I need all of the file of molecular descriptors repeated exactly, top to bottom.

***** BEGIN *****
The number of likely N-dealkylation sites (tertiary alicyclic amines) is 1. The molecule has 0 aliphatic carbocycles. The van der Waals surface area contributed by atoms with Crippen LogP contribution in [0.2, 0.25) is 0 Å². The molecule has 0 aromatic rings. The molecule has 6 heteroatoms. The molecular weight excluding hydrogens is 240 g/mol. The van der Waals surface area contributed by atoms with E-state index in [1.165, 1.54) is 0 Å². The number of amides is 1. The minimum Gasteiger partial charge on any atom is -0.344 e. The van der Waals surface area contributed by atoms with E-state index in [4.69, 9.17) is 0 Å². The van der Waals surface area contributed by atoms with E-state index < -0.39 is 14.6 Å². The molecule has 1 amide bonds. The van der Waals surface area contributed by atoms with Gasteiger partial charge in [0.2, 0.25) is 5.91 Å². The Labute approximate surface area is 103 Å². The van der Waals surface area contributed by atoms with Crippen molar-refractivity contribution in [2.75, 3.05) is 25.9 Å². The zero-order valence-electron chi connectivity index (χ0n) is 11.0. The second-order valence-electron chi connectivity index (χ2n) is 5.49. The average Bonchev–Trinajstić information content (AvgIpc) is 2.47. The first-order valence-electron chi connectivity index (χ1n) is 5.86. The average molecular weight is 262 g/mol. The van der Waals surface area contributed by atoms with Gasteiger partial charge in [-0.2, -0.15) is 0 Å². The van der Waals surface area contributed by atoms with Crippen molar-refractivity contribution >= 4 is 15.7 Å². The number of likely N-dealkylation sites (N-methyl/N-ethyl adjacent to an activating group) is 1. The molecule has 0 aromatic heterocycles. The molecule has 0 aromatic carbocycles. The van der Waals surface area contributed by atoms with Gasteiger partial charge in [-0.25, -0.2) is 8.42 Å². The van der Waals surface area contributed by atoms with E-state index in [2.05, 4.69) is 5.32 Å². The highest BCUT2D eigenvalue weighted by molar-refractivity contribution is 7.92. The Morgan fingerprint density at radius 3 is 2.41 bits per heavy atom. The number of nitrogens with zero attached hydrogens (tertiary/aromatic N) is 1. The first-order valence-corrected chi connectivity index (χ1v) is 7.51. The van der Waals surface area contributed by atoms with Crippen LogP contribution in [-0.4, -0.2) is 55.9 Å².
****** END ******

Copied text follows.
The number of likely N-dealkylation sites (tertiary alicyclic amines) is 1. The molecule has 0 aliphatic carbocycles. The van der Waals surface area contributed by atoms with Crippen LogP contribution in [0.2, 0.25) is 0 Å². The molecule has 0 aromatic rings. The molecule has 6 heteroatoms. The molecular weight excluding hydrogens is 240 g/mol. The van der Waals surface area contributed by atoms with E-state index in [1.165, 1.54) is 0 Å². The number of amides is 1. The minimum Gasteiger partial charge on any atom is -0.344 e. The van der Waals surface area contributed by atoms with E-state index in [4.69, 9.17) is 0 Å². The van der Waals surface area contributed by atoms with E-state index < -0.39 is 14.6 Å². The molecule has 1 amide bonds. The van der Waals surface area contributed by atoms with Gasteiger partial charge in [0.2, 0.25) is 5.91 Å². The Labute approximate surface area is 103 Å². The van der Waals surface area contributed by atoms with Crippen molar-refractivity contribution in [2.75, 3.05) is 25.9 Å². The zero-order valence-electron chi connectivity index (χ0n) is 11.0. The second-order valence-electron chi connectivity index (χ2n) is 5.49. The average Bonchev–Trinajstić information content (AvgIpc) is 2.47. The first-order valence-electron chi connectivity index (χ1n) is 5.86. The average molecular weight is 262 g/mol. The van der Waals surface area contributed by atoms with Gasteiger partial charge in [-0.2, -0.15) is 0 Å². The van der Waals surface area contributed by atoms with Crippen molar-refractivity contribution >= 4 is 15.7 Å². The number of likely N-dealkylation sites (N-methyl/N-ethyl adjacent to an activating group) is 1. The molecule has 0 aromatic heterocycles. The molecule has 0 aromatic carbocycles. The van der Waals surface area contributed by atoms with Gasteiger partial charge in [-0.25, -0.2) is 8.42 Å². The van der Waals surface area contributed by atoms with E-state index in [2.05, 4.69) is 5.32 Å². The highest BCUT2D eigenvalue weighted by molar-refractivity contribution is 7.92. The Morgan fingerprint density at radius 3 is 2.41 bits per heavy atom. The number of nitrogens with zero attached hydrogens (tertiary/aromatic N) is 1. The first-order valence-corrected chi connectivity index (χ1v) is 7.51. The van der Waals surface area contributed by atoms with Crippen LogP contribution in [-0.4, -0.2) is 55.9 Å².